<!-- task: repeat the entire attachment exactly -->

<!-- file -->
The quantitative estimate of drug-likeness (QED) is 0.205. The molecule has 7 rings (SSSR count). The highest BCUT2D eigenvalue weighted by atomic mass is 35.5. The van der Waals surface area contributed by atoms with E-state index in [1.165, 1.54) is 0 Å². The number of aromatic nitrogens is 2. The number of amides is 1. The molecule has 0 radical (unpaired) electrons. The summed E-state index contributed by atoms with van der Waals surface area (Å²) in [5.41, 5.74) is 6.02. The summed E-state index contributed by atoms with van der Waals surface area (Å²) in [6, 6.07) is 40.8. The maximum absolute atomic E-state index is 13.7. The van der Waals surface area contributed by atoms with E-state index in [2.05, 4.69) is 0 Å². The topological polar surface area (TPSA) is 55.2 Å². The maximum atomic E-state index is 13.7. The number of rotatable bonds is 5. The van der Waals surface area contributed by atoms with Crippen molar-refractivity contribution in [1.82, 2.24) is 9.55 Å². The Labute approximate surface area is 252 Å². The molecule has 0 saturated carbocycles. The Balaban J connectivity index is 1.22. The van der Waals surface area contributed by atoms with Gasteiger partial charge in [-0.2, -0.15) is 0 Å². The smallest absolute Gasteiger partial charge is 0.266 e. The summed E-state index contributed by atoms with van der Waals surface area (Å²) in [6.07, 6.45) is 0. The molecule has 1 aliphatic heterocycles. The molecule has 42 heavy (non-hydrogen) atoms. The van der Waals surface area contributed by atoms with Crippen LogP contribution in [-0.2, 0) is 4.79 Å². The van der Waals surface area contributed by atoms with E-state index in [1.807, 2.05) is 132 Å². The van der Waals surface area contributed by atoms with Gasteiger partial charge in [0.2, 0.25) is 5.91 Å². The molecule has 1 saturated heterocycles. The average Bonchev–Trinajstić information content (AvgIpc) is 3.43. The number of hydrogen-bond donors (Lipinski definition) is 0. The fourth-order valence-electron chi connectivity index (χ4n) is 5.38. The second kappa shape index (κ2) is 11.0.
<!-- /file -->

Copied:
The quantitative estimate of drug-likeness (QED) is 0.205. The molecule has 7 rings (SSSR count). The highest BCUT2D eigenvalue weighted by atomic mass is 35.5. The van der Waals surface area contributed by atoms with E-state index in [1.165, 1.54) is 0 Å². The number of aromatic nitrogens is 2. The number of amides is 1. The molecule has 0 radical (unpaired) electrons. The summed E-state index contributed by atoms with van der Waals surface area (Å²) in [5.41, 5.74) is 6.02. The summed E-state index contributed by atoms with van der Waals surface area (Å²) in [6, 6.07) is 40.8. The maximum absolute atomic E-state index is 13.7. The van der Waals surface area contributed by atoms with E-state index in [2.05, 4.69) is 0 Å². The topological polar surface area (TPSA) is 55.2 Å². The maximum atomic E-state index is 13.7. The number of rotatable bonds is 5. The van der Waals surface area contributed by atoms with Crippen molar-refractivity contribution in [1.82, 2.24) is 9.55 Å². The Labute approximate surface area is 252 Å². The molecule has 0 saturated carbocycles. The Balaban J connectivity index is 1.22. The van der Waals surface area contributed by atoms with Gasteiger partial charge in [-0.2, -0.15) is 0 Å². The smallest absolute Gasteiger partial charge is 0.266 e. The summed E-state index contributed by atoms with van der Waals surface area (Å²) in [6.07, 6.45) is 0. The molecule has 1 aliphatic heterocycles. The molecule has 42 heavy (non-hydrogen) atoms. The van der Waals surface area contributed by atoms with Crippen LogP contribution in [-0.2, 0) is 4.79 Å². The van der Waals surface area contributed by atoms with E-state index in [1.807, 2.05) is 132 Å². The van der Waals surface area contributed by atoms with Gasteiger partial charge in [0.2, 0.25) is 5.91 Å². The molecule has 1 saturated heterocycles. The average Bonchev–Trinajstić information content (AvgIpc) is 3.43. The number of hydrogen-bond donors (Lipinski definition) is 0. The fourth-order valence-electron chi connectivity index (χ4n) is 5.38. The second kappa shape index (κ2) is 11.0.